All posts by Paul Wetzig
I’ve spent the last couple of nights listening to Michael Moynagh talking about the fresh expressions movement in the UK and how they are seeing some wonderful new communities of faith emerge through the work that they are doing there.
So what lies at the heart of this story?
Michael outlined what I thought were the two most important factors in working towards creating these new communities of faith:
1. At the heart of all such mission is a deep desire to listen to the needs of the community; and
2. Consider then the most loving way to meet those needs in a means most relevant to those being served. Read More
I’ve been thinking a lot lately about what the right metrics are for determining if Church or faith is “successful”.
As one of my friends reminded me the other day “I don’t think we should be applying KPI’s and business metrics to the Church!” And he’s right, but the reality is we do.
I was reminded of this on The Weekly with Charlie Pickering as he interviewed the former Australian Disability Commissioner Graeme Innes. He commented on the need for targets (as opposed to quotas) for employment of women and disabled workers, stating “If we don’t count things, then they simply don’t count”.
So what is it that we should be counting, to honestly reflect whether church and faith is doing what it’s intended for? What are the things that truly “count” when it comes to counting how successful our faith is? Read More
I had the great privilege to teach a grade 2 Religious Instruction class this week on the story of Joseph (Gen 37-47).
- How Joseph, as the favourite of his father, and the despised of his brothers, was thrown into a dried up well while his brothers decided whether to kill or sell him.
- How following his sale to traders, Joseph was taken to Egypt (37:1-28) where he became the slave of a man named Potiphar.How in Potiphar’s service he worked so diligently that he was promoted to master of the house, before malicious lies (cue question from super intelligent grade 2: “What lies were they Mr Paul?” Reply: “Adult lies”. Question “What type of adult lies?” Reply: “Google it when you get home kids!”) resulted in his return to prison (39:1-21).
- How despite these circumstances, Joseph took the decision to continue to serve and as the result of his heart, attitude and God’s favour, ended up in charge of the prison (39:22).
- How in this context, he came into contact with Pharaoh’s former baker and cup bearer who were imprisoned and both had dreams which they couldn’t understand.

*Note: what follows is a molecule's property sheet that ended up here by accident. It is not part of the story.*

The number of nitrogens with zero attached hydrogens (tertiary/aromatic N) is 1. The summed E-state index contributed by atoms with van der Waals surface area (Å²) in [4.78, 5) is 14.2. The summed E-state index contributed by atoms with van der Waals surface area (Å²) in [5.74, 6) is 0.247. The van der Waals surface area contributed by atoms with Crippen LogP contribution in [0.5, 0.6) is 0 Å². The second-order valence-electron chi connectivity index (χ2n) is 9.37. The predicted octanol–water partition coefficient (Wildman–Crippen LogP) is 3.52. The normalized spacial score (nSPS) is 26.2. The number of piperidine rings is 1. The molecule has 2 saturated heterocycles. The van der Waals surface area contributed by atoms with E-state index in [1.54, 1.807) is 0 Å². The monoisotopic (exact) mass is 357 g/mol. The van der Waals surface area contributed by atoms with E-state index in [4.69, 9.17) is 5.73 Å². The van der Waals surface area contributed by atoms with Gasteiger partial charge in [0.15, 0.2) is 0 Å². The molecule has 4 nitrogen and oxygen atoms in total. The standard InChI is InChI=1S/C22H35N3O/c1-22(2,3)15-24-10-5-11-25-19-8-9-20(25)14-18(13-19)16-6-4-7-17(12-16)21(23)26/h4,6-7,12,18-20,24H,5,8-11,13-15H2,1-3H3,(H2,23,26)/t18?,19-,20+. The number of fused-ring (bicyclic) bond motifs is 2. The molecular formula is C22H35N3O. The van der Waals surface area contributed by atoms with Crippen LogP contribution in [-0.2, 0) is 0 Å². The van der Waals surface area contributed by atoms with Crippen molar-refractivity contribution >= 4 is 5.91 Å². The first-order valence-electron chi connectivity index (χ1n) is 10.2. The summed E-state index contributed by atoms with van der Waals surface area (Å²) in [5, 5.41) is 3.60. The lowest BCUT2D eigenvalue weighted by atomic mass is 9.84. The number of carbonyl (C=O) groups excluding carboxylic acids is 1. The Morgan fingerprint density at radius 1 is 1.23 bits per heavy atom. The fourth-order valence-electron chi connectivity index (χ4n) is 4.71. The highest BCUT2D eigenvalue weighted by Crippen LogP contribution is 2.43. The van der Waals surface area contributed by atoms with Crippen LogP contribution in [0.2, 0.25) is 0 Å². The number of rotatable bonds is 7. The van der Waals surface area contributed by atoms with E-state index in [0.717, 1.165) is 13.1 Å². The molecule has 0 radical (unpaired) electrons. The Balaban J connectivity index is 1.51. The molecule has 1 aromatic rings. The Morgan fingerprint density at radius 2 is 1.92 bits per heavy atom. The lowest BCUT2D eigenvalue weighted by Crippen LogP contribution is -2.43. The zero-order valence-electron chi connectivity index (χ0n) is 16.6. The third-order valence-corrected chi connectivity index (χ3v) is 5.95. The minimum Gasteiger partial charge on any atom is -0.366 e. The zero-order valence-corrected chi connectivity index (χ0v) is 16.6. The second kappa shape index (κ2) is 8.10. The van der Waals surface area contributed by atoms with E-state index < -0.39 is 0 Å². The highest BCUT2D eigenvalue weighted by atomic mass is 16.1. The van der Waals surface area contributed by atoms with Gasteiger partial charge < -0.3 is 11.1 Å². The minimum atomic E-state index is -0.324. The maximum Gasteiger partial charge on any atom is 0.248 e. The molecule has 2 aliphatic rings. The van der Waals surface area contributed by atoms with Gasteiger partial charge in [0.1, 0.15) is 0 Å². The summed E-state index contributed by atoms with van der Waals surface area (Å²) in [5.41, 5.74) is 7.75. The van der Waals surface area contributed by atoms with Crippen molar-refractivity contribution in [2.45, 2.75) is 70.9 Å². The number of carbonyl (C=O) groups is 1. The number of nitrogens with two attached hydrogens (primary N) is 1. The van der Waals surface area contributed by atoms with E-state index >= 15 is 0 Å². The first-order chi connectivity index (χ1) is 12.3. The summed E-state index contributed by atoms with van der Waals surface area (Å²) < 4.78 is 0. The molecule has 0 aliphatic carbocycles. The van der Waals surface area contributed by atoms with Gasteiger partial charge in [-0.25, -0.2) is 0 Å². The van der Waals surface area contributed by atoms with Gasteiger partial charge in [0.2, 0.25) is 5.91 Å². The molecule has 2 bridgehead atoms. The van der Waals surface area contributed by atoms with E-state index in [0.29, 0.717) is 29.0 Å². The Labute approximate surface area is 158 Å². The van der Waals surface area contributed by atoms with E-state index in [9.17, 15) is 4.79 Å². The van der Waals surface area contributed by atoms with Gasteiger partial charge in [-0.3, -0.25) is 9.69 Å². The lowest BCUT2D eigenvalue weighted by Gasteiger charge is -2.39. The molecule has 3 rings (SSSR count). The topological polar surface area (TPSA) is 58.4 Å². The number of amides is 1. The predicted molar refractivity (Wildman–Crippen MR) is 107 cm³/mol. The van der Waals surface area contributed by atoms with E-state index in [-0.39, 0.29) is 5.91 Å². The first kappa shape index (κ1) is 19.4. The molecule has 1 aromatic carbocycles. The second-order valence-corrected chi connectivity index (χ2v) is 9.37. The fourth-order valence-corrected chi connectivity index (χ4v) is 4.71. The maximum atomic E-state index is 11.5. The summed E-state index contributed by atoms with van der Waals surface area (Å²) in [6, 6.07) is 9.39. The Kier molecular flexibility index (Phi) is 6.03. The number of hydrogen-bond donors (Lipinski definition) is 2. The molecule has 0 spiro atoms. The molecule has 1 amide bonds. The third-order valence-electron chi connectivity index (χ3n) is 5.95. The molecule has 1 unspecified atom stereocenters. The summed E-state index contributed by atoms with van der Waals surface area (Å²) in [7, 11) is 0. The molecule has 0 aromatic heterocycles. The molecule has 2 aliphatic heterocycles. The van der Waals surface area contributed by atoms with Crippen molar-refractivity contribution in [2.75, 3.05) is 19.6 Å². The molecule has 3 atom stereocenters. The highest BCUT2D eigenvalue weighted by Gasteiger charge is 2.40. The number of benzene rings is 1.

- How, because of Joseph’s connectedness to God and his willingness to serve, he was able to interpret their dreams and ask them to remember him if they got out of prison. While this didn’t happen immediately, another 2 years passed with Joseph in jail, he was eventually remembered when the Pharaoh had an uninterpretable dream (41:1-36) and the cup bearer remembered Joseph.
- How Joseph was able to explain, through God’s provision, what the dream meant to Pharaoh and outline a potential plan to deal with it’s consequences.
- How at Joseph’s proposed plan, the Pharaoh recognised Joseph’s continued willingness to seek the common good and appointed him to this position.
- How this enabled him to reconnect with and ultimately save his family as they came to Egypt in search of food in the midst of a famine.
I had the chance to catch up with Adam James from Cup from Above last week and chat with him about how there is no such thing as random chance and how the world can be changed one cup of coffee at a time.
It’s amazing what God can do when we look at the whole of our circumstances with His eyes of possibility for the world.
If you know of any other great stories like this that need to be told, let me know!
I recently attended a conference where the central theme was an exploration of Jesus; who he was, when he lived, what he said and did, what has his impact been through history and today.
At the commencement of the event, we were given 5 minutes and asked to write down all of the things that we thought we knew about Jesus. For some in the audience a lot of time would have been spent writing tomes of information acquired over a lifetime of study and devotion to following and getting to know Jesus. For others, there might have been snatches of information dredged up from Sunday school and maybe the occasional appearance of Jesus on The Family Guy or their experience of church and religion.
Having completed this task, we were then asked to seal these ideas in an envelope and spend the rest of the conference exploring Jesus having laid aside all of this built up knowledge. Read More